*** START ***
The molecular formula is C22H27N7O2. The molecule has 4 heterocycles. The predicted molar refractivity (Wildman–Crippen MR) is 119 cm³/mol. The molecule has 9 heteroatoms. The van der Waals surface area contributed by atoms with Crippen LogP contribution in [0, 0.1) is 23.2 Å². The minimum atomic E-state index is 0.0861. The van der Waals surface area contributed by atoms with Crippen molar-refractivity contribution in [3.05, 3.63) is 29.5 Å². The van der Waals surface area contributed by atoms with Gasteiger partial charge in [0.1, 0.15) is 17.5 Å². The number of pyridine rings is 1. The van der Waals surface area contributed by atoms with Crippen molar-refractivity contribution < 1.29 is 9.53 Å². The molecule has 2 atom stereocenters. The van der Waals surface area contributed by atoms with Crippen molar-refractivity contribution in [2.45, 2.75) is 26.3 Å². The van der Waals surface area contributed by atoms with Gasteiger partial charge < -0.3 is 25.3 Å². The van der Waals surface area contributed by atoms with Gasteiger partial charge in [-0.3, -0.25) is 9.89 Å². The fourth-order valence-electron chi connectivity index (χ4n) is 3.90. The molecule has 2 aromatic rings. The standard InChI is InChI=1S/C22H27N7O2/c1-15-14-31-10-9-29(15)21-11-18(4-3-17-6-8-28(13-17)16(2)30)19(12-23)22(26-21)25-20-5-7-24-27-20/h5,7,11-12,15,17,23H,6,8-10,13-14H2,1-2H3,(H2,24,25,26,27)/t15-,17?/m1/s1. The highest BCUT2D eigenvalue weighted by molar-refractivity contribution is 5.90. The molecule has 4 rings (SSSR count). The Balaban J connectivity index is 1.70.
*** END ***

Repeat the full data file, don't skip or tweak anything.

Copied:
The molecular formula is C22H27N7O2. The molecule has 4 heterocycles. The predicted molar refractivity (Wildman–Crippen MR) is 119 cm³/mol. The molecule has 9 heteroatoms. The van der Waals surface area contributed by atoms with Crippen LogP contribution in [0, 0.1) is 23.2 Å². The minimum atomic E-state index is 0.0861. The van der Waals surface area contributed by atoms with Crippen molar-refractivity contribution in [3.05, 3.63) is 29.5 Å². The van der Waals surface area contributed by atoms with Gasteiger partial charge in [0.1, 0.15) is 17.5 Å². The number of pyridine rings is 1. The van der Waals surface area contributed by atoms with Crippen molar-refractivity contribution < 1.29 is 9.53 Å². The molecule has 2 atom stereocenters. The van der Waals surface area contributed by atoms with Crippen molar-refractivity contribution in [2.45, 2.75) is 26.3 Å². The van der Waals surface area contributed by atoms with Gasteiger partial charge < -0.3 is 25.3 Å². The van der Waals surface area contributed by atoms with Gasteiger partial charge in [-0.3, -0.25) is 9.89 Å². The fourth-order valence-electron chi connectivity index (χ4n) is 3.90. The molecule has 2 aromatic rings. The standard InChI is InChI=1S/C22H27N7O2/c1-15-14-31-10-9-29(15)21-11-18(4-3-17-6-8-28(13-17)16(2)30)19(12-23)22(26-21)25-20-5-7-24-27-20/h5,7,11-12,15,17,23H,6,8-10,13-14H2,1-2H3,(H2,24,25,26,27)/t15-,17?/m1/s1. The highest BCUT2D eigenvalue weighted by molar-refractivity contribution is 5.90. The molecule has 4 rings (SSSR count). The Balaban J connectivity index is 1.70.